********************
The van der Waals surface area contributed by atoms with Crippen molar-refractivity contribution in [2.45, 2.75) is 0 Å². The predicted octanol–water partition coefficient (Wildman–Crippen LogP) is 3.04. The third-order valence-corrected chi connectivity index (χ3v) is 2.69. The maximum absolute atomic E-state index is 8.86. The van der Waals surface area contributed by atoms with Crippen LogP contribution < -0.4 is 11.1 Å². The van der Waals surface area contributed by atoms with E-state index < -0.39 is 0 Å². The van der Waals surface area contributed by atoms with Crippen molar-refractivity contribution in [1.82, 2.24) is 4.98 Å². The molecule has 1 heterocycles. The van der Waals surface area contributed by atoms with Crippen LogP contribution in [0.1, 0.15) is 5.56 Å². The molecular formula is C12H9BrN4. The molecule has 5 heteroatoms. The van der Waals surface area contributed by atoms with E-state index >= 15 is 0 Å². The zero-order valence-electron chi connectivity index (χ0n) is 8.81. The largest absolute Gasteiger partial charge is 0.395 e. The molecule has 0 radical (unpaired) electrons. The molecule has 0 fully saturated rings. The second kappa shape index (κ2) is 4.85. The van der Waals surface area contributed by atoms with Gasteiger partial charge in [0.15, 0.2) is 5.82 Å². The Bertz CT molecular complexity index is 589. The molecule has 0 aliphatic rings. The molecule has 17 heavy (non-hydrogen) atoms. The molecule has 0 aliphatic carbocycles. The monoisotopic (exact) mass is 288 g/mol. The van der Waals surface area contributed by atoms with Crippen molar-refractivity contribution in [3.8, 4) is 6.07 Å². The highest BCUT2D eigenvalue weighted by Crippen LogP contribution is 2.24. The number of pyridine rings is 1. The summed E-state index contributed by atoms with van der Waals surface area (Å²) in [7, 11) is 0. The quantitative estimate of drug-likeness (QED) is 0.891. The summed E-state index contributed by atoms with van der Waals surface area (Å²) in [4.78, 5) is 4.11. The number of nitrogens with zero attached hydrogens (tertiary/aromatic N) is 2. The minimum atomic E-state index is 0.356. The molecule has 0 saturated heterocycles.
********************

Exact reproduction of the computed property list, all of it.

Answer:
The van der Waals surface area contributed by atoms with Crippen molar-refractivity contribution in [2.45, 2.75) is 0 Å². The predicted octanol–water partition coefficient (Wildman–Crippen LogP) is 3.04. The third-order valence-corrected chi connectivity index (χ3v) is 2.69. The maximum absolute atomic E-state index is 8.86. The van der Waals surface area contributed by atoms with Crippen LogP contribution < -0.4 is 11.1 Å². The van der Waals surface area contributed by atoms with E-state index < -0.39 is 0 Å². The van der Waals surface area contributed by atoms with Crippen molar-refractivity contribution in [1.82, 2.24) is 4.98 Å². The molecule has 1 heterocycles. The van der Waals surface area contributed by atoms with Crippen LogP contribution in [0.1, 0.15) is 5.56 Å². The molecular formula is C12H9BrN4. The molecule has 5 heteroatoms. The van der Waals surface area contributed by atoms with E-state index >= 15 is 0 Å². The zero-order valence-electron chi connectivity index (χ0n) is 8.81. The largest absolute Gasteiger partial charge is 0.395 e. The molecule has 0 radical (unpaired) electrons. The molecule has 0 fully saturated rings. The second kappa shape index (κ2) is 4.85. The van der Waals surface area contributed by atoms with Gasteiger partial charge in [0.15, 0.2) is 5.82 Å². The Bertz CT molecular complexity index is 589. The molecule has 0 aliphatic rings. The molecule has 17 heavy (non-hydrogen) atoms. The molecule has 0 aliphatic carbocycles. The monoisotopic (exact) mass is 288 g/mol. The van der Waals surface area contributed by atoms with Crippen molar-refractivity contribution in [3.8, 4) is 6.07 Å². The highest BCUT2D eigenvalue weighted by Crippen LogP contribution is 2.24. The number of pyridine rings is 1. The summed E-state index contributed by atoms with van der Waals surface area (Å²) in [7, 11) is 0. The quantitative estimate of drug-likeness (QED) is 0.891. The summed E-state index contributed by atoms with van der Waals surface area (Å²) in [4.78, 5) is 4.11. The number of nitrogens with zero attached hydrogens (tertiary/aromatic N) is 2. The minimum atomic E-state index is 0.356. The molecule has 0 saturated heterocycles.